He contends that fails to consider the extra sales and income tax to be generated by higher wages. So he said, "Don't believe it."
The fiscal notes says the bill could increase the income of the estimated 237,000 minimum-wage workers in the state by $943 million. It says the average increase for the estimated 74,000 full-time workers earning minimum wages would be about $6,240 a year.
Hemingway said his bill has been assigned to the House health and human services committee, but it has not scheduled a hearing. Activists urged quick action, saying it is needed.
The Rev. Matthew T. Seddon with St. Stephen's Episcopal Church in West Valley City told how one parishioner a single mom with two children earns "slightly more than minimum wage," but she "was homeless. She explained that most landlords require that you make three times what the rent is." She could not find an affordable apartment with her job.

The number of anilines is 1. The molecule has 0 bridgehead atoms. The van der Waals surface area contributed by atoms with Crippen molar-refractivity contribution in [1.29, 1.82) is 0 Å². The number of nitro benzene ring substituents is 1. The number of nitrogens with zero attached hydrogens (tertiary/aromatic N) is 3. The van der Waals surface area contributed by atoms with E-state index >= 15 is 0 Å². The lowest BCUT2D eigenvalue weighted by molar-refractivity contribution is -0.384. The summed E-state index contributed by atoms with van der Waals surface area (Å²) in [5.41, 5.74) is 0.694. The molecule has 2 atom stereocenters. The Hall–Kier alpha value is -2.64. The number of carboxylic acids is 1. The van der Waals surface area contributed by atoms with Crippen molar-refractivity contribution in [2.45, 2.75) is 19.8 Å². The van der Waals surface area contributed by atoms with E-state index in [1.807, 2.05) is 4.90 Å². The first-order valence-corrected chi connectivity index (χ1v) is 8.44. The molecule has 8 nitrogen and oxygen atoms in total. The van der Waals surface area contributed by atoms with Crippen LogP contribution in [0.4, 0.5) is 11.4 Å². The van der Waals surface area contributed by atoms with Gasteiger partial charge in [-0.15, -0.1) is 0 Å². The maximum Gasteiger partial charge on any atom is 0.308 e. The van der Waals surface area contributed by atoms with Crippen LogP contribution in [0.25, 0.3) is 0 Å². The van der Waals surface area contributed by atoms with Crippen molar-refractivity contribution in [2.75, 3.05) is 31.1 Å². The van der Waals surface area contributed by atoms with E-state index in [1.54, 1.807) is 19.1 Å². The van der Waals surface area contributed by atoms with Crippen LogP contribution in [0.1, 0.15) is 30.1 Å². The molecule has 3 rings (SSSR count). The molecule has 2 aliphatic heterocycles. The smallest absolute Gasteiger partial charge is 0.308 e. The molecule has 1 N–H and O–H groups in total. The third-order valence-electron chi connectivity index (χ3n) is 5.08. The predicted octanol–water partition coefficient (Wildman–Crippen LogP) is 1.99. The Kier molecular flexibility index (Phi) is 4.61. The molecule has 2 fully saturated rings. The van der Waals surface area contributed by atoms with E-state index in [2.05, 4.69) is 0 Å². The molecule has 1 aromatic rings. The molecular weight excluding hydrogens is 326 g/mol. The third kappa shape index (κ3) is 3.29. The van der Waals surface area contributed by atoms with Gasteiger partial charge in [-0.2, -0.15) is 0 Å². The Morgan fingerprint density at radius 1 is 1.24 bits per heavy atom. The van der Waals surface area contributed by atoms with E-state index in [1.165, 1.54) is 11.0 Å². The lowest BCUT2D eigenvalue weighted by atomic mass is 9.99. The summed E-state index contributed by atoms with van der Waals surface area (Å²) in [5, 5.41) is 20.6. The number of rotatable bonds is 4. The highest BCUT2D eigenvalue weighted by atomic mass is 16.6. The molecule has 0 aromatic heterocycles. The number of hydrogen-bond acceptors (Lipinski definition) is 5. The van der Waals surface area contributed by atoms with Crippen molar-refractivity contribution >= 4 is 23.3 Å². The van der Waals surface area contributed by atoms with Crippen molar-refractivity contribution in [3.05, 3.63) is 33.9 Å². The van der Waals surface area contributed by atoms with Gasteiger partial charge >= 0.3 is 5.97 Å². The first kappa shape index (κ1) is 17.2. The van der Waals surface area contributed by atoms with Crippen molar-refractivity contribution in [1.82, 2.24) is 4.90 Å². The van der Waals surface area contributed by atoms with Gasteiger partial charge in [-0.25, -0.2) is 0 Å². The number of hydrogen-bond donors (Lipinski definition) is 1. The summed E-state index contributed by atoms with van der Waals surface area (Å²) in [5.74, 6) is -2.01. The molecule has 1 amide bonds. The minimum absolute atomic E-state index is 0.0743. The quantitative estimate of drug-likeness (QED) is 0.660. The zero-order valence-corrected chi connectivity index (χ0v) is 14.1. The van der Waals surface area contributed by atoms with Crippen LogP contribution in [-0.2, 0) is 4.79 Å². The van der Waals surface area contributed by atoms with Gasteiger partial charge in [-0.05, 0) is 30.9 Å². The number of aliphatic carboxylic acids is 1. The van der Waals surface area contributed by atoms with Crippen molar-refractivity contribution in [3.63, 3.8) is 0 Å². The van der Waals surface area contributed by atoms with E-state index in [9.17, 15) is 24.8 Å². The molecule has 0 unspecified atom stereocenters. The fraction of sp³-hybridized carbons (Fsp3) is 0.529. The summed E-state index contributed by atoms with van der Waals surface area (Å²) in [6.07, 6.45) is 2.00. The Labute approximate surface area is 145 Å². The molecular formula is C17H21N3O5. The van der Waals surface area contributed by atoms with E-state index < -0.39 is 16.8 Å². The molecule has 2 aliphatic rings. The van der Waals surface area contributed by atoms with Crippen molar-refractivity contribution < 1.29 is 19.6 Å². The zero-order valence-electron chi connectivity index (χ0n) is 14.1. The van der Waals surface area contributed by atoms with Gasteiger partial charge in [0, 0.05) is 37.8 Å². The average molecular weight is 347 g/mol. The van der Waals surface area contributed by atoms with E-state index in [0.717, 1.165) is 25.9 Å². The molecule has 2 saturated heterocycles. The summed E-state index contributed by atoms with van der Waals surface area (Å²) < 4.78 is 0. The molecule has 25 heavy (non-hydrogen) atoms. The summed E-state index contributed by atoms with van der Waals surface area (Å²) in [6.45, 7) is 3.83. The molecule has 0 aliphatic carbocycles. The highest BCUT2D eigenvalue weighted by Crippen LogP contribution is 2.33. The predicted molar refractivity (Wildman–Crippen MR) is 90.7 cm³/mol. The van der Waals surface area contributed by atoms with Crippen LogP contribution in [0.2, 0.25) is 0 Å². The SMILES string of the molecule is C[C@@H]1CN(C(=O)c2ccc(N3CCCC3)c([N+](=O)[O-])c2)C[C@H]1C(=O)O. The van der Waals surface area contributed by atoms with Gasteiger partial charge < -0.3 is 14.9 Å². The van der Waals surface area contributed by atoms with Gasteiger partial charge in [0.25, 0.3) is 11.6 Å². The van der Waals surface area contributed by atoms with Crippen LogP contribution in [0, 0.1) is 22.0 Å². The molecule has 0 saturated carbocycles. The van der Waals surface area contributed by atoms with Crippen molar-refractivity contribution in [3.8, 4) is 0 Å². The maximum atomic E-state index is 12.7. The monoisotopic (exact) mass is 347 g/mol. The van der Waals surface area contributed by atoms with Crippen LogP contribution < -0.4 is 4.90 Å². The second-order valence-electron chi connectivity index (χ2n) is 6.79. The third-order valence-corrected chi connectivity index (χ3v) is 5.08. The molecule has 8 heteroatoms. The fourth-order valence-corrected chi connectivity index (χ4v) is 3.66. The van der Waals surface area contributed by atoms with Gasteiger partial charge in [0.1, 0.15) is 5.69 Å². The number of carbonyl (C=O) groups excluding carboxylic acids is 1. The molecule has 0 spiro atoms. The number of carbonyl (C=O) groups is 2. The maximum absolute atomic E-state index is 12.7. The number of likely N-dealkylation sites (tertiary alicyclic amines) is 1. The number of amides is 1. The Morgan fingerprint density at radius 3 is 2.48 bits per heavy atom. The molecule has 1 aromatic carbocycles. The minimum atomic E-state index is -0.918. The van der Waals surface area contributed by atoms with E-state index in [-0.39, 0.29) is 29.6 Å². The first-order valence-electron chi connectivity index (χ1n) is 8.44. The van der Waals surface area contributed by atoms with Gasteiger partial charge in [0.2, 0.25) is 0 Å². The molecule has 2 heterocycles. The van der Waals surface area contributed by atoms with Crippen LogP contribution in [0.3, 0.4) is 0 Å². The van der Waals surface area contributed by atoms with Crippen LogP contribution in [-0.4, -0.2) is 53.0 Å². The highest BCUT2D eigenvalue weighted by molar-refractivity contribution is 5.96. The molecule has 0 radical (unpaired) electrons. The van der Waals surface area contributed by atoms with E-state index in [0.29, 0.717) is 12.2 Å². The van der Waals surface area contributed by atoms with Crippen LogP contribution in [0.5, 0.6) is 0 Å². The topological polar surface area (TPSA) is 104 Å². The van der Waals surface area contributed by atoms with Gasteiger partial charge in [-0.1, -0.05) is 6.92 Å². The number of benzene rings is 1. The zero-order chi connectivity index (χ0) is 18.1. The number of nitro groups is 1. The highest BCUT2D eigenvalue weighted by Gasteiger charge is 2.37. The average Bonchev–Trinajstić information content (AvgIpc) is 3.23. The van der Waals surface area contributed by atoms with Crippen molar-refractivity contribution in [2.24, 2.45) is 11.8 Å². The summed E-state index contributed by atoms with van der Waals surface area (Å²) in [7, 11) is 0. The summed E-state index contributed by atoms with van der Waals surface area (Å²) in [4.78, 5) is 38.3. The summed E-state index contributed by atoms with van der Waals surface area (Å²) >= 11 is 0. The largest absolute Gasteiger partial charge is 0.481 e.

"In our state, no one should work full time and still live in poverty," Hemingway said. "Raising the minimum wage is a fiscally conservative policy that reduces dependence on the social-safety net."
House Speaker Becky Lockhart, R-Provo, disagrees, and said she sees no interest among Republicans who control the Legislature to consider a minimum-wage increase. "The House has been very resistant to that through the years, and I don't see that will change."
Minimum-wage bills "tend to backfire" by destroying many lower wage jobs, she said. "They price young people and starting jobs out of the market."